However, when it came to fulfilling a husband’s duty, I was neither miserly nor lazy to criticize and rectify the errors of her writing. On one hand, my father had indiscriminately fueled her creativity. On the other hand, I had been extra cautious to pinpoint her errors and keep her grounded. I went out of my way to show her the writings of the great craftsmen in English literature and to overwhelm her with their literary finesse. Once, she had composed a piece on a cuckoo. I read out Shelly’s ‘Ode to a Skylark’ and Keats’ ‘Ode to a Nightingale’ to her and silenced her. It was as if in my erudition and intelligence, I seemed to share these great poets’ glory. After this, whenever my wife would insist me to translate the gems of English literature for her in order to explain to her their greatness, I complied with her request with a sense of pride. Did I not try to suppress her own talents by highlighting to her the grandeur of English literature the way I did then? But I did that because I believed that women were in great need of a shaded canopy like the one I had provided. I do not think my father or my friends realized that, so I had to assume this hard responsibility myself. If the beautiful moon, at full bloom during the night ever tries to become the afternoon sun, one may praise it effusively for a few moments, but would try to think of ways to cover it immediately. This was how my wife had become to me and I was looking for ways to usurp her light.”

Do visit the Amazon pages of the book to know more about it, and to read it. Your readership and reviews are highly sought.

https://www.amazon.in/dp/B074FLYG3G/ (Amazon India link)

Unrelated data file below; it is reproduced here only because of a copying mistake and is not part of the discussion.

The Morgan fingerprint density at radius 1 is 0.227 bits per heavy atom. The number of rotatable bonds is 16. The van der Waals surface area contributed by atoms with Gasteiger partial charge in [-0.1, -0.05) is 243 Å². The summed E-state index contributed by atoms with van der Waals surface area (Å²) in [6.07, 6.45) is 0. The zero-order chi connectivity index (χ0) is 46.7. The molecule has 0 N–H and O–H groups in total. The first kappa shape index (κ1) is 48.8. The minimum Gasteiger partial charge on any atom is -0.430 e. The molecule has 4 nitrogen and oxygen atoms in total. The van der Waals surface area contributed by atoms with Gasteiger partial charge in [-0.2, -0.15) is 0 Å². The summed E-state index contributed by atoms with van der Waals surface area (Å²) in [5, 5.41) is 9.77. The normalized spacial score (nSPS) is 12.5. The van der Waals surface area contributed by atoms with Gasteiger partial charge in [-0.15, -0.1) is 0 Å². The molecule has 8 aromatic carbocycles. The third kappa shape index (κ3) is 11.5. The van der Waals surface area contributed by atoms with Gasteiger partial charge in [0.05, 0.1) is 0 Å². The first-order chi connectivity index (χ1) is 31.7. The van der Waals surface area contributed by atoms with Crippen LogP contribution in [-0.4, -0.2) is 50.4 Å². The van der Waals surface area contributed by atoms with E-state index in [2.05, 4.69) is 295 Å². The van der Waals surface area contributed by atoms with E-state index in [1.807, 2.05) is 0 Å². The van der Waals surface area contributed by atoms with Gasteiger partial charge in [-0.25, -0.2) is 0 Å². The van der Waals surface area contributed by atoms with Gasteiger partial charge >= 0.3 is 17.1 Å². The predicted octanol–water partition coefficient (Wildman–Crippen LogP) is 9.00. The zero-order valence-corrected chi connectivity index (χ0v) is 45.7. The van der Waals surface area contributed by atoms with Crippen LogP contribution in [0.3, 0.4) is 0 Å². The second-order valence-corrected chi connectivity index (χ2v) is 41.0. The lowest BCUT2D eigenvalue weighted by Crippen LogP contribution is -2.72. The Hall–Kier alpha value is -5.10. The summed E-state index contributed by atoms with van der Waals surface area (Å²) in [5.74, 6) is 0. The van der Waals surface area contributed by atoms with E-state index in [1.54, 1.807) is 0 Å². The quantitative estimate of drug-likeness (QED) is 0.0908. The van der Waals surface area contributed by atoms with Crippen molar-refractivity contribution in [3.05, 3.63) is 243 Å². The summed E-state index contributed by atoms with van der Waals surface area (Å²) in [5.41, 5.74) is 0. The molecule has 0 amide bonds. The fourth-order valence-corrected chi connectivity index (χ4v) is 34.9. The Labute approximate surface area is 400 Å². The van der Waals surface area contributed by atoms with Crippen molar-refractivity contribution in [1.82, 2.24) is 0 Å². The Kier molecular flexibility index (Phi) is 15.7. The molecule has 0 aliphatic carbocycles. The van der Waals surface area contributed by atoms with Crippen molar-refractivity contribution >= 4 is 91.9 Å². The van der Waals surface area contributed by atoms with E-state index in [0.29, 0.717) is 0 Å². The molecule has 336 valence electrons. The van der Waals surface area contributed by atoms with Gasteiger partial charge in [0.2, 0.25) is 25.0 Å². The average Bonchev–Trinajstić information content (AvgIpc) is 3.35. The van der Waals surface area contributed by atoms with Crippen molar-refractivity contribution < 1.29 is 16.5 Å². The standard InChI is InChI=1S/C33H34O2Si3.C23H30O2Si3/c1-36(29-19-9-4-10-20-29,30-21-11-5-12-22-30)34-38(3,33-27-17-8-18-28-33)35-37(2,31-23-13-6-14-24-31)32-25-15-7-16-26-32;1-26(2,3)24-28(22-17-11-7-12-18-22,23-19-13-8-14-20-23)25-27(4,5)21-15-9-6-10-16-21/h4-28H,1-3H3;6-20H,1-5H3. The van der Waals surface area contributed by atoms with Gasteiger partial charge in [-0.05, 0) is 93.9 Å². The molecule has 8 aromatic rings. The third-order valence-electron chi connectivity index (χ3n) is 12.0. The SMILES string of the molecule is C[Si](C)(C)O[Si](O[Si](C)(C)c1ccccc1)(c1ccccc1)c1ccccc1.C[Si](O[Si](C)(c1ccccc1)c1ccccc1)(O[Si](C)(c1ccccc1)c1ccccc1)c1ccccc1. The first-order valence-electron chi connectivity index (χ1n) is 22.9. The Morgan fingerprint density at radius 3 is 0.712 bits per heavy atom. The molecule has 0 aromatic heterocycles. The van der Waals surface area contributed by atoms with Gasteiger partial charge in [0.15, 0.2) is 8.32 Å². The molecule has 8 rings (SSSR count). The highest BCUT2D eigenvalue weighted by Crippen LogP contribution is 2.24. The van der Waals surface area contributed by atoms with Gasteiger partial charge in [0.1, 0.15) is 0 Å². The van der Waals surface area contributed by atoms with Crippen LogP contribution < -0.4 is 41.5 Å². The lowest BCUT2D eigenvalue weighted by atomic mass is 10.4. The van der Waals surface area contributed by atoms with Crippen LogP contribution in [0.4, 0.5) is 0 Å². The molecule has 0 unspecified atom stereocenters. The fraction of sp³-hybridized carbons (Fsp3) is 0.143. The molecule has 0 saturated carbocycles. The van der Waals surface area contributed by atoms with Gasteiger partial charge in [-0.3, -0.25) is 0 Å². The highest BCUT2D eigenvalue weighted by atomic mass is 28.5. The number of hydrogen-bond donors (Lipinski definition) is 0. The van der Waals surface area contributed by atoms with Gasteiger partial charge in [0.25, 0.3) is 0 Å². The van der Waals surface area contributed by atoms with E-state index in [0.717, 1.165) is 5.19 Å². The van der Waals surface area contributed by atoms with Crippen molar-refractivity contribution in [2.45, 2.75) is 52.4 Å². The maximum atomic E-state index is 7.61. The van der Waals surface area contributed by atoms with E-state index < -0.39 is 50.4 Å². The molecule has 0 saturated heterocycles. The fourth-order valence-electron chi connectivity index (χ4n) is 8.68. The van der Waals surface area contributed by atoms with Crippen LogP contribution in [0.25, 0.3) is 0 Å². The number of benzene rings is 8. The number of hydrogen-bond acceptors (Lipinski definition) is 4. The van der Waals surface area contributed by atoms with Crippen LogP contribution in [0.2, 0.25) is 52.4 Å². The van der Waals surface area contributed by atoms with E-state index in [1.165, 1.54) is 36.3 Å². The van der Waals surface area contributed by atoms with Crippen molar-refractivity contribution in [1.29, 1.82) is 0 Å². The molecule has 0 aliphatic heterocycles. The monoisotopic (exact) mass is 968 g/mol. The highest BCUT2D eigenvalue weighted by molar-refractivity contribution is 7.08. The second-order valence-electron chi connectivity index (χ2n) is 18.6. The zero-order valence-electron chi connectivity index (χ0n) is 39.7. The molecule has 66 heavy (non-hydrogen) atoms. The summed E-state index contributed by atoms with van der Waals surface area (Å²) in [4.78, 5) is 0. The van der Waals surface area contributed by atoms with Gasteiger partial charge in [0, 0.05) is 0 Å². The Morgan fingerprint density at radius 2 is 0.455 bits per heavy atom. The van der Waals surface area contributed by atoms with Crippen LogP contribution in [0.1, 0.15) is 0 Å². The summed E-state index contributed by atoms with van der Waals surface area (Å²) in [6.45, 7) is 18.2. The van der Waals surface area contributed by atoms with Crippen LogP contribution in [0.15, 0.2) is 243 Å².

https://www.amazon.com/Broken-Home-Other-Stories/dp/B074FLYG3G/

The launch of the book in Delhi Litexperia, August 2017:

Book launch_The Broken Home and other stories in Delhi

Book reading from ‘The Broken Home and Other Stories’:

Book reading_The Broken Home

Let The Night Sing: My Maiden Poetry Collection

It gives me much happiness to share that my maiden poetry collection ‘Let The Night Sing’, an assortment of 70 various poetic musings on being a woman, a mother and a lunar soul has been published by respected poet laureate and veteran litterateur Madan Gandhi sir and Global Fraternity of Poets (India) and is now on Amazon India. Soon to be available in the US and worldwide.

I thank dear fellow poet, amazing artist and co-founder of Rhythm Divine Poets, Sufia Khatoon for the brilliant cover illustration, Dr. Santosh Bakaya for the very in-depth and enriching foreword, Dr. AV Koshy for the kind and generous blurb encompassing the theme and the nuances of the poems.

Sharing the introduction page of the book, which speaks of the overarching theme of the poems. Hope some of you will like reading it.

Introduction:

‘Bodies are visible hieroglyphics. Everybody is an erotic metaphor and the meaning of all these metaphors is always the same; death.’
Octavio Paz

For those who are in love with the poetry of the body, continue to revel in it through its bruises and blood, continue to see the molecules of living glittering in darkness, for those who talk to the strained ribs of our Mother Earth, to the hollowness and inviting quiet of cities and landscapes in your dreams and waking, for those who see even in the body of death, a gorgeous, pitiless song in its smoky embers, here I present my lunar musings, springing up from the splinters and shards of my being. These broken pieces, these wayward poems have taken me to unexpected places, delving deep into my childhood and puberty. With them, I have seen my womanhood evolve, with them I have traveled to the long-forsaken terrains of my hometown in Kolkata, India, where I keep going back again and again. With them, I have recorded the phenomenon of death as I have seen it, a silent language of communion, as my voice flattened against its ethereal quiet.
Hope you will enjoy the ride, the bumps and bolts along the way.
Lopa Banerjee

Let the night sing_Lopa Banerjee

The Amazon India link to buy the book:

http://www.amazon.in/Let-Night-Sing-Lopamudra-Banerjee/dp/9383755342/ref=sr_1_1?ie=UTF8&qid=1499285605&sr=8-1&keywords=Let+The+Night+Sing

‘Flights From My Terrace: A Treasure Trove Of Memories and Metaphorical Truths